This post is nothing more than a rant…
… a rant about ethics, a rant about gurus and a rant regarding congruency.
There are a lot of people out there peddling their ‘marketing advice’ and the only real substance they have to their credibility, is the fact they where able to sell you.
“Well you found out about me, so I must be good at lead generation (and marketing) … so buy my shit.”
And as true and self evident of a statement as that is … is it really congruent with the type of expert, advisor or mentor you want (or want to be)?
If you’re an “online marketer” then find someone who has sold real stuff, to real people online.
If you’re a small “real world” business, find someone who marketed (successfully) a “real world business”
If you’re looking for a business coach, make sure they have run multiple businesses (successfully), and not just bought a franchise
Don’t get me wrong, I really do encourage people to do a ‘Marketing Apprenticeship’ 1
Go out and ‘learn by doing” – Find a small business who needs traffic, and work on their Google Places listing /// Help a friend raise some awareness for their new book with some SEO /// Help get donations for the local animal hospital via Facebook or Publicity.
BUT the idea of an Apprenticeship is that
- Every party involved knows you are still learning
- Your compensation level is linked with the point above
- You don’t position yourself as a guru
- Did I mention an apprentice is still learning and not paid like a pro.
Just don’t start selling your advice, until you’ve got some actual real-world runs on the board.
Just because you’ve made some money in the stock market, doesn’t allow you to become a broker.
Just because you helped your niece with her long division, doesn’t mean you get to teach astro physics.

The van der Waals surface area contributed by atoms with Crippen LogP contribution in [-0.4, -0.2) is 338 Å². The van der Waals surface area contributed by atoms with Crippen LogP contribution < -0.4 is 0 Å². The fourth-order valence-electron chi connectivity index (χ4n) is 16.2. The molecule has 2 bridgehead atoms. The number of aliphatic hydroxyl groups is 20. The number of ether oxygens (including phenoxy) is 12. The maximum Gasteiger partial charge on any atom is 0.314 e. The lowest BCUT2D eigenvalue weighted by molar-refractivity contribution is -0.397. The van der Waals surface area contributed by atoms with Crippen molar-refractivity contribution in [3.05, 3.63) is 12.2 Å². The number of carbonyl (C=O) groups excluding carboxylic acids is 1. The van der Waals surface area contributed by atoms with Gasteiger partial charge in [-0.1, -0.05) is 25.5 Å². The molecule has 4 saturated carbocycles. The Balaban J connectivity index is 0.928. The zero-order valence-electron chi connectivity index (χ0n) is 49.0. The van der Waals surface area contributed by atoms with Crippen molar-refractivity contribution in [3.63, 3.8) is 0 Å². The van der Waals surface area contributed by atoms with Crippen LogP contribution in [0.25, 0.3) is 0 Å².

Just because you’ve built your Ikea TV stand, doesn’t make you a site manager on a Trumps next 80 floor skyscraper.
Just because you put a Wiggle Band-Aid on your 4year olds knee after soccer, doesn’t give you the right to oversee a triple-by-pass.
… all these professions require accreditation before you can educate others.
But when it comes to marketing and general business building advice, it seems everyone and their VA Ghostwriter can bottle something up and charge an arm and a leg.
When my first book was released, my good friend, mentor and best-selling author Steve McKnight gave me a piece of advise that continues to resinate (and drive me)
OK, so you’ve done it for yourself… but you have to do it for others now.
I had to go out and prove that what I’d done was replicable.
Until you get testimonials, case-studies and a track record of others implementing your processes, system and frameworks – you’re just lucky.
And it’s in these third party endorsements and successful “students” that your tribe will be born.
But, there is no congruency or ethics in charging others a fortune, while you get that track record.
Hang on a second
They say1; Teaching is the best way to learn
Does this age-old adage contradict everything I’ve just said ?
Well yes and no…
I agree that as I’ve (sporadically) written this blog and given numerous public presentations at no charge I’ve been able to refine my own thinking, mould my frameworks and improve on my ideas.
So with a resounding yes, the best way to learn is to teach.
.. but this “learning disguised teaching” shouldn’t have a price tag.
It should be given away in the form of stories, opinions, case-studies, test results, podcasts, presentation and blog posts.
Let these disguised teachings, build an audience, develop testimonials and third-party endorsements.
… and from that you can build a proven platform you can sell.
Have I personally been consistent with this philosophy ?
I hope so, but in hindsight properly not… like everyone I’ve slipped off the apple cart a few times. (and that’s just part of learning too)
I do know marketing, lead generation and conversion though. I’ve sold millions in everything; from sports memorabilia, to B2B products, to a range of tangible consumer goods and a full gamut of service offerings.
… and the latest intangible? AIR2.
And that’s where I attempt to focus my “advice” & teaching” (read: sharing of experience)
I do my best to try and limit my writing + speaking on topics such as financial management, HR and the legalities of business – because I haven’t come close to mastering those things yet.
… and when/if I do, I try as best I can to frame those as opinion pieces; just like this post you’re reading now….
Because I know and admit, I’m still in my apprenticeship in those areas of business